With its distinctive shape, the pear is a sweet, juicy fruit, which brings joy to all who “pear-take” in it! (Hyuck) Not only are pear trees grown for their delicious fruit, but also ornamentally for their beautiful blossoms which are associated with purity, hope, longevity and lasting friendship – and are among the first to bloom each year, welcoming in spring.
All pears belong to the genus Pyrus in the sub-family Pomoideae within the plant family Rosaceae (AKA the rose family – that’s right, pears are related to roses!) Pears, like apples, are classified as “pomes” – a type of fruit with a tough core containing several small seeds and a fleshy, edible outer layer. This fruit originated in Central Asia (present-day Western China) and has been cultivated since pre-historic times. In fact, there is evidence of cultivation in China as early as 2,000 BC, where pears were additionally used as a traditional folk remedy to treat various ailments. This fruit was also cultivated in Europe where it was enjoyed by the Romans who introduced them into Britain, before they made their way to North America in the 17th century.
Today, there are over 3,000 varieties world-wide, ranging in shape and taste – some are best eaten raw, while others are “pear-fect” for cooking! Of these thousands of varieties, only about 100 are grown commercially. In fact, three species account for the majority of edible fruit production including the European pear, cultivated mainly in Europe and North America (with popular varieties such as Bartlett, Bosc, and D’Anjou), the Chinese white pear, and the Nashi pear (also known as Asian or apple pear because of its shape and texture), the last two being popular in eastern Asia. In the US, the main varieties grown include Green and Red Anjou, Bartlett and Red Bartlett, Bosc, Comice, Forelle, Seckel, Starkrimson, and Concorde; roughly 60% of the crop is sold for fresh consumption and 40% is used for processing. Americans only consume an average of 2.79 pounds fresh pears each year, but that value roughly doubles when accounting for all pear-products consumed.
Even though Asian pears look more like apples than pears, they belong to the genus Pyrus, which officially makes them pears! This fruit is great on its own or as part of a salad. If you have yet to have one, why not give it a try? I promise, it’s worth pear-taking in this unique fruit!
Nutrivore Score for Asian Pear – 621
Asian pears have a Nutrivore Score of 621, making them a high nutrient-dense food! Plus, they are a low-calorie-density food; the calorie count of Asian pears is 51 calories per cup!
Per serving, Asian pears are a best source (>50% daily value) of polyphenols; and a good source (10-20% daily value) of dietary fiber.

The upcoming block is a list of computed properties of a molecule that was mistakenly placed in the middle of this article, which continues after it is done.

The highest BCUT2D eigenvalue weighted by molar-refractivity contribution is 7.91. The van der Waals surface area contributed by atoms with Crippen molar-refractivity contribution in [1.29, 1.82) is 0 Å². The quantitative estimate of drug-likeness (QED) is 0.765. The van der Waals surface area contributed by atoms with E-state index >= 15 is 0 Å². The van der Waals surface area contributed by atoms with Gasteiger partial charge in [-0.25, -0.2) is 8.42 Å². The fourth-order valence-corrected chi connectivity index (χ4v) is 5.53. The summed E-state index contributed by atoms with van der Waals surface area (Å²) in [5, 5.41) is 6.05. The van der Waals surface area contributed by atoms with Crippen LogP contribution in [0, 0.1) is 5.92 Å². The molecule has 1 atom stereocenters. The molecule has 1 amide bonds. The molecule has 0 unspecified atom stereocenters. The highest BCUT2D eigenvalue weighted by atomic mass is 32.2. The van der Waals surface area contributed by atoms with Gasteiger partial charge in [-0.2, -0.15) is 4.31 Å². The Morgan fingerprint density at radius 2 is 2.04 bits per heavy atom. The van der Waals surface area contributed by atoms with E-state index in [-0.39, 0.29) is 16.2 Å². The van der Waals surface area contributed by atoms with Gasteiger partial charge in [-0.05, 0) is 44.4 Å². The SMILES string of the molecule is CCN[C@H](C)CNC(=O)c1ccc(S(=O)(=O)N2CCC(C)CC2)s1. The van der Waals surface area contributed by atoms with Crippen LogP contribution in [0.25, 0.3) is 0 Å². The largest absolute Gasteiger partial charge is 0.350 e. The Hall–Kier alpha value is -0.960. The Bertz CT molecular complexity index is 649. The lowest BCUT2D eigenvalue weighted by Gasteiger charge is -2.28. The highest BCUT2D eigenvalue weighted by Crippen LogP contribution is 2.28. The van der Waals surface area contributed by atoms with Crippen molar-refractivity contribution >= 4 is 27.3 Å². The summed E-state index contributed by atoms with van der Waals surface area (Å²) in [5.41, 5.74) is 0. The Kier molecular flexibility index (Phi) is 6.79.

Asian Pear Nutrition Facts
One serving of Asian pears is standardized to 1 cup, sliced or about 122 grams (4.3 ounces), which is roughly equivalent to 1 small Asian pear (2 1/4 inches high and 2 1/2 inches in diameter). A large Asian pear (3 3/8 inches high and 3 inches in diameter) is roughly equivalent to 2 1/4 servings.
|Asian pear, raw||Nutrivore Score: 621||Nutrient Density: High|
|Serving Size: 1 cup, sliced or 1 small (122 grams)||Protein: 0.6 grams||Net Carbohydrates: 8.6 grams|
|Calories: 51||Total Fat: 0.3 grams||Dietary Fiber: 4.4 grams|
|Vitamin A||0.0 μg RAE||0% DV|
|Vitamin B1 (Thiamin)||11.0 μg||1% DV|
|Vitamin B2 (Riboflavin)||12.2 μg||1% DV|
|Vitamin B3 (Niacin)||0.3 mg||2% DV|
|Vitamin B5 (Pantothenic Acid)||0.1 mg||2% DV|
|Vitamin B6 (Pyridoxine)||26.8 μg||2% DV|
|Vitamin B7 (Biotin)||1.1 μg||4% DV|
|Vitamin B9 (Folate)||9.8 μg||2% DV|
|Vitamin B12 (Cobalamin)||0.0 μg||0% DV|
|Vitamin C||4.6 mg||5% DV|
|Vitamin D (D2 + D3)||0.0 μg||0% DV|
|Vitamin E||0.1 mg||1% DV|
|Vitamin K||5.5 μg||5% DV|
|Choline||6.2 mg||1% DV|
|Calcium||4.9 mg||0% DV|
|Copper||61.0 μg||7% DV|
|Iron||0.0 mg||0% DV|
|Magnesium||9.8 mg||2% DV|
|Manganese||73.2 μg||3% DV|
|Phosphorus||13.4 mg||1% DV|
|Potassium||147.6 mg||3% DV|
|Selenium||0.1 μg||0% DV|
|Sodium||0.0 mg||0% DV|
|Zinc||0.0 mg||0% DV|
|AMINO ACIDS & PEPTIDES|
Pear Nutrition Varies With Variety
There are over 3,000 varieties of pears world-wide, ranging in color, flavor, shape, size, and nutrient profile which means their Nutrivore Scores vary as well. While only about 100 types are grown commercially and just 3 species account for those widely available for mass consumption, we benefit most from including different varieties in our diet, so it’s worth trying new types if you have the chance! Asian pears stand-out when it comes to Nutrivore Score because they have over 8 times the amount of polyphenols compared to other pear varieties!